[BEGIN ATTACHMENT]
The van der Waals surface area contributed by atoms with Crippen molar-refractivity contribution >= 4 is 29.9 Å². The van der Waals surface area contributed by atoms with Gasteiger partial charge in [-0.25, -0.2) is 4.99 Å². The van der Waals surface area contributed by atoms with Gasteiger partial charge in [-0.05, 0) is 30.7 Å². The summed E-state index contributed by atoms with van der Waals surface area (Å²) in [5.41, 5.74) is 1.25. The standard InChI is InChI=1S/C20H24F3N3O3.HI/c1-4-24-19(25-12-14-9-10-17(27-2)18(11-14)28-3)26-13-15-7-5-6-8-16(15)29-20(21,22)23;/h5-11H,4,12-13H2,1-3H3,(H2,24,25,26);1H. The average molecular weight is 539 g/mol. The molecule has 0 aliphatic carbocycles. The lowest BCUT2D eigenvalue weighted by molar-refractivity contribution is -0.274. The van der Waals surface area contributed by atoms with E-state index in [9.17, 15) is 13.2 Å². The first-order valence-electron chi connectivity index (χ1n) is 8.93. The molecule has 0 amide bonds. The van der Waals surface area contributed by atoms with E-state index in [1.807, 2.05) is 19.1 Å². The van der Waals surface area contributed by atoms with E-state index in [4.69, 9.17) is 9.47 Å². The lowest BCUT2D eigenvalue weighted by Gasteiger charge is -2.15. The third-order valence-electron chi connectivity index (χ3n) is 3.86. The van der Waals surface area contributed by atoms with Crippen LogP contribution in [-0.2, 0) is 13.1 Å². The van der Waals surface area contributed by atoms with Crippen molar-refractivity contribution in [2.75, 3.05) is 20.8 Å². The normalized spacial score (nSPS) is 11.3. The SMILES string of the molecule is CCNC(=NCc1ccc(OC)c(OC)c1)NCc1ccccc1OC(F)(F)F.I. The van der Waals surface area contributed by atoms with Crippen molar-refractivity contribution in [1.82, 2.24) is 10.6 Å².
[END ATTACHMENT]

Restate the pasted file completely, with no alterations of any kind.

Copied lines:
The van der Waals surface area contributed by atoms with Crippen molar-refractivity contribution >= 4 is 29.9 Å². The van der Waals surface area contributed by atoms with Gasteiger partial charge in [-0.25, -0.2) is 4.99 Å². The van der Waals surface area contributed by atoms with Gasteiger partial charge in [-0.05, 0) is 30.7 Å². The summed E-state index contributed by atoms with van der Waals surface area (Å²) in [5.41, 5.74) is 1.25. The standard InChI is InChI=1S/C20H24F3N3O3.HI/c1-4-24-19(25-12-14-9-10-17(27-2)18(11-14)28-3)26-13-15-7-5-6-8-16(15)29-20(21,22)23;/h5-11H,4,12-13H2,1-3H3,(H2,24,25,26);1H. The average molecular weight is 539 g/mol. The molecule has 0 aliphatic carbocycles. The lowest BCUT2D eigenvalue weighted by molar-refractivity contribution is -0.274. The van der Waals surface area contributed by atoms with E-state index in [9.17, 15) is 13.2 Å². The first-order valence-electron chi connectivity index (χ1n) is 8.93. The molecule has 0 amide bonds. The van der Waals surface area contributed by atoms with E-state index in [1.807, 2.05) is 19.1 Å². The van der Waals surface area contributed by atoms with E-state index in [4.69, 9.17) is 9.47 Å². The lowest BCUT2D eigenvalue weighted by Gasteiger charge is -2.15. The third-order valence-electron chi connectivity index (χ3n) is 3.86. The van der Waals surface area contributed by atoms with Crippen LogP contribution in [-0.2, 0) is 13.1 Å². The van der Waals surface area contributed by atoms with Crippen molar-refractivity contribution in [2.75, 3.05) is 20.8 Å². The normalized spacial score (nSPS) is 11.3. The SMILES string of the molecule is CCNC(=NCc1ccc(OC)c(OC)c1)NCc1ccccc1OC(F)(F)F.I. The van der Waals surface area contributed by atoms with Crippen molar-refractivity contribution in [1.82, 2.24) is 10.6 Å².